Clearly, learning to truly love people is not an assignment that will ever be checked off my to-do list. It’s a lesson I’ll still be studying on my last day.
Here are my thoughts so far.
As I’m taking my early morning walk down the familiar path … I look ahead to see a woman walking towards me. Another person I’m supposed to love. “Ugh … Lord, please help me to love all these strangers!” “No worries”, He says. “You don’t have to feel love for them—you just have to act like you love them.” Oh yes, now I remember the plan:
Look into her/his face. Smile big. Say good morning in my happiest voice. If she/he starts a conversation, listen intently and make a kind reply. Repeat…
Many years ago the book The Renewed Mind, by Larry Christenson marked my life in a unique and lasting way concerning how to love people. In my loose translation, the author says we believers are to put on (wear) fruits of the Spirit. Then, by faith, God will make a permanent change in our hearts. It’s a collaborative team effort. Christenson says we build a form and God fills it. As an analogy he describes the wooden form that a carpenter builds to hold a cement foundation. After the cement is poured, it hardens. Then the temporary form isn’t needed because the concrete is permanent. The wooden frame is a picture of our role in learning to love. I don’t have the power on my own to make myself loving; but I am capable of going through the outward motions. Then God, in His infinite power, pours himself into the habits (frame) I’ve erected, creating a permanent solid foundation of love. The temporary frame (acting like I love) can be discarded. This is really a picture of our sanctification; changing to be more like Christ.
The book continues with a great analogy—it’s one I’ve recalled many times since I first read the book.
“Sarah” lives beside a very annoying woman. Similarly to me, she wonders why she can’t be patient and love her neighbor. She begins her “form” with a board called listening. It doesn’t matter that the neighbor never listens to her; she begins patiently listening to her neighbor and getting to know her. The second board Sarah adds is prayer; she begins to pray for her neighbor’s family to be blessed. Thirdly, Sarah offers to do something nice for her neighbor, even though her neighbor wouldn’t think of being nice to her! Maybe she’ll take her a small gift or offer to help with the children. The last board needed for Sarah’s foundation is kind comment. The other neighbors are just as repelled by the neighbor as Sarah is. Sarah, however, decides to drop into conversations, true and kind comments about their annoying neighbor. The nails that hold that frame together are called faith. We need faith to believe that all this stuff is possible. That it’s not a crazy futile exercise. We have to believe that as we’ve practiced loving acts, God will fill them in with His divine love.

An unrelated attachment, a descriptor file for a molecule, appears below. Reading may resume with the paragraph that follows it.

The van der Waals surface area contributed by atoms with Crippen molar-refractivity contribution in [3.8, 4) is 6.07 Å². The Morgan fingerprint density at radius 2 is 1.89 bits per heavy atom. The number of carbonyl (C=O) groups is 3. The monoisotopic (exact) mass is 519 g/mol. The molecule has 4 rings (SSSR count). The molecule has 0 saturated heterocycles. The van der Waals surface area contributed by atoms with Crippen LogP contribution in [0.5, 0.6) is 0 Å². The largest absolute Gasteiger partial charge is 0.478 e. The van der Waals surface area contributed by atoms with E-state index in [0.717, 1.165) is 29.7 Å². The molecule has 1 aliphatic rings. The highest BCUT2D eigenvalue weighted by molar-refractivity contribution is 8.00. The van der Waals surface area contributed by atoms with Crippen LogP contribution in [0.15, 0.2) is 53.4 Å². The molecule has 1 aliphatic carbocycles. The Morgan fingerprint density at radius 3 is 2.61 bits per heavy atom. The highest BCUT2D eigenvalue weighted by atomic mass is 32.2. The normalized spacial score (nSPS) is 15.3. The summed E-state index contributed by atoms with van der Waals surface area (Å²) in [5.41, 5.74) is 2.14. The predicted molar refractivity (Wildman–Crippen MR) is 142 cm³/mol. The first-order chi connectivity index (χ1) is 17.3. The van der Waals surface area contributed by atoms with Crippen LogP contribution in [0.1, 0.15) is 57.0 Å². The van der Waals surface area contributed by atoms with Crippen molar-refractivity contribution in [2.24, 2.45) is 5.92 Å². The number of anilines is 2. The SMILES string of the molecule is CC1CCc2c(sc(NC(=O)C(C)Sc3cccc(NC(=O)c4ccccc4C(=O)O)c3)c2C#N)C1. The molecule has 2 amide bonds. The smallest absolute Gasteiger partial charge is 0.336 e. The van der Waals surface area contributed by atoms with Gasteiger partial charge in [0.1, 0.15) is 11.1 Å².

Over my many years I have seen amazing things happen after I’ve taken the steps to act in a loving way. Many times Tom and I have hosted small groups. Sometimes I wasn’t excited about the prospective members because they looked old, boring and maybe a little difficult to be around. Only later did I realize that most of them were younger than me and not only were they not boring, we’d even grow to appreciate the ways they were different from us. Time after time Tom and I became close to people that were very randomly grouped together; we looked forward to being with them. We actually cared for them and loved them. A miracle! Sometimes it’s fun to watch how God will bring folks together instead of trying to orchestrate a group yourself!
I’ve learned so much, also, from C.S. Lewis. He shares in a slightly different vein about LOVE. Discussing the teaching of hating a bad man’s actions but not hating the man, he says,
“It occurred to me that there was one man to whom I had been doing this my whole life—namely myself. However much I might dislike my own cowardice or conceit or greed, I went on loving myself. There had never been any difficulty about it. In fact the very reason I hated the things was that I loved the man. Just because I loved myself, I was sorry to find that I was the sort of man who did those things. Consequently, Christianity does not want us to reduce by one atom the hatred we feel for cruelty and treachery. We ought to hate them. Not one word of what we have said about them needs to be unsaid. But it does want us to hate them in the same way in which we hate things in ourselves; being sorry that the man should have done such things, and hoping, if it is anyway possible, that somehow, sometime, somewhere he can be cured and made human again.
I can’t wait to have a conversation with that man in heaven!
I’d really love to hear your adventures in learning how to love people!